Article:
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Building resilience in kids

by Felicity Banks (follow)
My book and short stories are available at www.smashwords.com/profile/view/LouiseCurtis
Children's Health (50)      Healthy Parenting (26)      Positive Mental Health (8)     
Mental health is becoming increasingly important for our kids. Telling a child they're special is great, but there's plenty more we can do - and it's never too late to start.

The Resilience Doughnut is a model that recognises the interactions between internal and external forces. Despite the name, inner strength doesn't just come from inside - it can be built up by drawing on a person's environment.

Resilience - the ability to overcome difficulties in life - comes from a mixture of self-worth, the support of loved ones, and confidence in one's own abilities.

This model identifies seven key areas a person can draw on to help them build their sense of resilience - and the best part is, only three are needed. We parents can choose what works for us, and focus on that.

1. The Parent Factor

Not surprisingly, parents have a lot of power to build resilience in their children. Young children need to know that they're loved unconditionally. Through consistent discipline, parents also teach self-control and give children a sense of safety.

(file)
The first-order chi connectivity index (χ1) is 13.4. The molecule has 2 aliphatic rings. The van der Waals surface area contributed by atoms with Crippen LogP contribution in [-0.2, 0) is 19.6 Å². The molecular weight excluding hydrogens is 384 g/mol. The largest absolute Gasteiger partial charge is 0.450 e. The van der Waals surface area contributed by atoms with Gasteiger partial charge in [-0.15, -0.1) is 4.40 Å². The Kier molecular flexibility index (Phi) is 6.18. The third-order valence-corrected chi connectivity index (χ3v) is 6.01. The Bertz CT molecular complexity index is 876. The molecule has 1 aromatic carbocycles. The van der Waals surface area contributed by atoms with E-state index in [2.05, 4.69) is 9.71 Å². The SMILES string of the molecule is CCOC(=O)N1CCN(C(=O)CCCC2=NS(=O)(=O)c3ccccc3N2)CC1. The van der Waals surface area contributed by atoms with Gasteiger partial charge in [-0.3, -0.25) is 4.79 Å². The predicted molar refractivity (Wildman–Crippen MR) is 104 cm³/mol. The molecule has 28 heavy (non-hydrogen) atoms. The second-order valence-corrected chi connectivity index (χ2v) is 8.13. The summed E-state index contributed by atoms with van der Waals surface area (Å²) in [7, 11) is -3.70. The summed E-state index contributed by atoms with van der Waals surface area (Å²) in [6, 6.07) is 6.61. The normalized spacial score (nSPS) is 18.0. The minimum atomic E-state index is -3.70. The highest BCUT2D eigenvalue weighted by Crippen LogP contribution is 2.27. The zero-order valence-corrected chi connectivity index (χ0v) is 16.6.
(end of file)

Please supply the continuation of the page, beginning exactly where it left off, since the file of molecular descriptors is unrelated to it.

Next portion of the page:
My Family


2. The Skill Factor

When a child knows they're good at something, that builds their sense of power over their environment, and dispels hopelessness.

Practising Skills is Fun


3. The Family and Identity Factor

Something as simple as family pictures on the wall is a constant reminder to children that they have a place where they belong.

Four Generations of Extended Family


4. The Education Factor

As children build their skills and understanding of the world, they feel empowered - and at the same time, they learn that practicing something leads to an increase in knowledge and skills. This motivates them to continue putting effort into tasks that seem daunting.

5. The Peer Factor

Friendships teach social skill, empathy, and the concept that humans need one another. It's all right to ask for help - and giving help to others (including sharing toys) is part of belonging in a group.

My Daughter and Her Cousins


6. The Community Factor

Children are supported by a wider group of people, so they know they have plenty of positive social interactions to call on in a crisis.

At a Community Event


7. The Money Factor

As they grow older, children learn the relationship between gainful employment and getting things they want, which is empowering.


The Resilience Doughnut isn't just for kids. We can all improve our mental health - with a little help from our friends.

Related articles
The value of fun family time
Quick Tip #65: Easy way to help your child fight stress

Categories
#Children's Health
#Healthy Parenting
#Positive Mental Health
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